Things We Now Know About Solar Atmosphere

January 12, 2023 4 mins to read

Like all other stars, the Sun is a huge ball of extremely hot and largely ionized gas. Over the years, we have learned many things about the Sun and its atmosphere. Let’s see what we exactly know about Sun’s atmosphere. 

Sun does not have a plain or solid surface, instead has a very heated atmosphere that is made of solar material and is bound by gravity and magnetic forces. There are several layers in Sun’s atmosphere mainly the Photosphere, Chromosphere, and Corona. 


The photosphere is the lowest layer of the Sun, the lowest layer that we can observe directly. It ranges from 11,00 degrees Fahrenheit at the bottom to 7460 F at the top. The photosphere is about 500 kilometers thick. It consists of bright bubbling granules of plasma and darker, cooler sunspots. The photosphere also consists of solar flares. Solar flares are the explosions that take place due to high magnetic fields.  


The chromosphere is a very thin layer, that emits a reddish glow. This glow generally can only be seen during a total solar eclipse. At other times, it is very weak to be seen against the bright photosphere. The plasma present in the chromosphere has a very low density as compared to the photosphere. Chromosphere plays a role in conducting heat from the inner layers of the Sun to Corona its outmost layer. 


Corona is the third and the outermost layer of the Sun. Just like Chromosphere, Corona can also be seen only during a total solar eclipse. It appears like white flames of gases flowing outwards in space. The temperature here can get up to 3.5 million degrees F. When the gasses cool down, they become solar wind.  

Latest discoveries about the Sun’s atmosphere 

Alfven Critical 

In August 2018, NASA launched Parker Solar Probe to explore the Sun and its atmosphere by traveling closer to it than any other spacecraft ever has. And after 3 years on 28th April 2021, it passed Alfven critical surface. Alfven critical surface is a point at which the gravity and magnetic field of the Sun are too weak to contain solar material. This Alfven critical surface marks the end of the Sun’s atmosphere and the start of the solar wind. Until now, researchers were not sure about the exact location of the Alfven critical. But Parker told scientists that it has crossed Alfven critical when it encountered the specific magnetic and particle condition on 28th April 2021. It was at 18.8 solar radii above the solar surface at the time.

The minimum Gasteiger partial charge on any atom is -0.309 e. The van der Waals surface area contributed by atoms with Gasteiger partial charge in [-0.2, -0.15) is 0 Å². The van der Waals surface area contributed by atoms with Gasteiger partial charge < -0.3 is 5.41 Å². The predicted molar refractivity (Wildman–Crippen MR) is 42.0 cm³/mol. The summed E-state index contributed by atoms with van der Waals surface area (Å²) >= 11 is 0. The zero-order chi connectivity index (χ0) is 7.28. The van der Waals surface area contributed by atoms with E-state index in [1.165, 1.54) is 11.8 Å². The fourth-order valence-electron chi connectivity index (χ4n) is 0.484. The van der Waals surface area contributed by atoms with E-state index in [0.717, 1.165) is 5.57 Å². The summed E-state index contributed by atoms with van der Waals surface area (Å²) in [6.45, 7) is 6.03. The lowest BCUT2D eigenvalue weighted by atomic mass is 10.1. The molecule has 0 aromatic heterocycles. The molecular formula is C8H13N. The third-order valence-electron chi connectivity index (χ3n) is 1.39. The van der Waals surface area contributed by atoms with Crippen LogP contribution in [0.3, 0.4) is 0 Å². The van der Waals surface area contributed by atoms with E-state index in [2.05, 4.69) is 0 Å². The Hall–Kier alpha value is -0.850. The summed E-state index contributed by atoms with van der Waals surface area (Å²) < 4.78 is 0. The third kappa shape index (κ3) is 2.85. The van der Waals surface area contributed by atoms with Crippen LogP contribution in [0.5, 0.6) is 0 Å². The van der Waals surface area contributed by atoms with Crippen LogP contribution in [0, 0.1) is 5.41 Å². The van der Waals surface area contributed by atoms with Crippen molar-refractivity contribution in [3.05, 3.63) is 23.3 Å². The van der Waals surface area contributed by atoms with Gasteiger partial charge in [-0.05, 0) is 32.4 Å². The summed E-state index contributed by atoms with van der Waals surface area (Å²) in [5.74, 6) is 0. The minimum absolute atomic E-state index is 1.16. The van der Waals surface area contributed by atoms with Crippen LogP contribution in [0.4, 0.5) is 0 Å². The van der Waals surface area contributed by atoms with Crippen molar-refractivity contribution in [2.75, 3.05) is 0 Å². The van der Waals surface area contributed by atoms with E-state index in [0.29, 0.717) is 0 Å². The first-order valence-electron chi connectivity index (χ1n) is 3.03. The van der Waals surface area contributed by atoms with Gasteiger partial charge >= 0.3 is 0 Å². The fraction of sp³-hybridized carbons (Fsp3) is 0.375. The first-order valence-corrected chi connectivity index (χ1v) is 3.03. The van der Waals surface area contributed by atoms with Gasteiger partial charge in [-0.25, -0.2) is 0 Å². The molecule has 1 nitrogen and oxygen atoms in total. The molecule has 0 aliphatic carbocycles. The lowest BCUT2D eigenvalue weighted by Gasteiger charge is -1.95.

Alfven critical surface is not shaped like a smooth ball. Parker solar probe, during its flyby, passed several times in and out of corona which proved that Alfven critical has spikes and valleys that wrinkle its surface. 

Eye of storm 

Psuedostremer is like an Eye of a storm. Psuedostremer is a huge structure that rises above the Sun’s surface. It can be seen from Earth at the time of the Solar Eclipse. Psuedostreamer is situated in Corona, the third layer of the Sun’s atmosphere. In a Psuedostremer, the condition is quiet, particles are slow and the number of switchbacks is dropped. It is a significant change in conditions found in the solar wind. 

Switchback origins 

There is a zig-zag-shaped structure in the solar winds. This structure is known as Switchbacks. When NASA-European space Agency flew over the poles of the Sun in the 1990s, they discovered some zig-zag paths. For years, scientists thought that these zig-zag paths(switchbacks) are oddities confined to Sun’s polar region. 

In 2019, it was discovered, switchbacks were rather common in the solar wind. Scientists found the switchbacks originated in the Photosphere where there is a high percentage of helium. 

As more solar missions and research happens, we will know more about our star Sun and its atmosphere. It will help us understand the Earth-Sun system and life around it well. 

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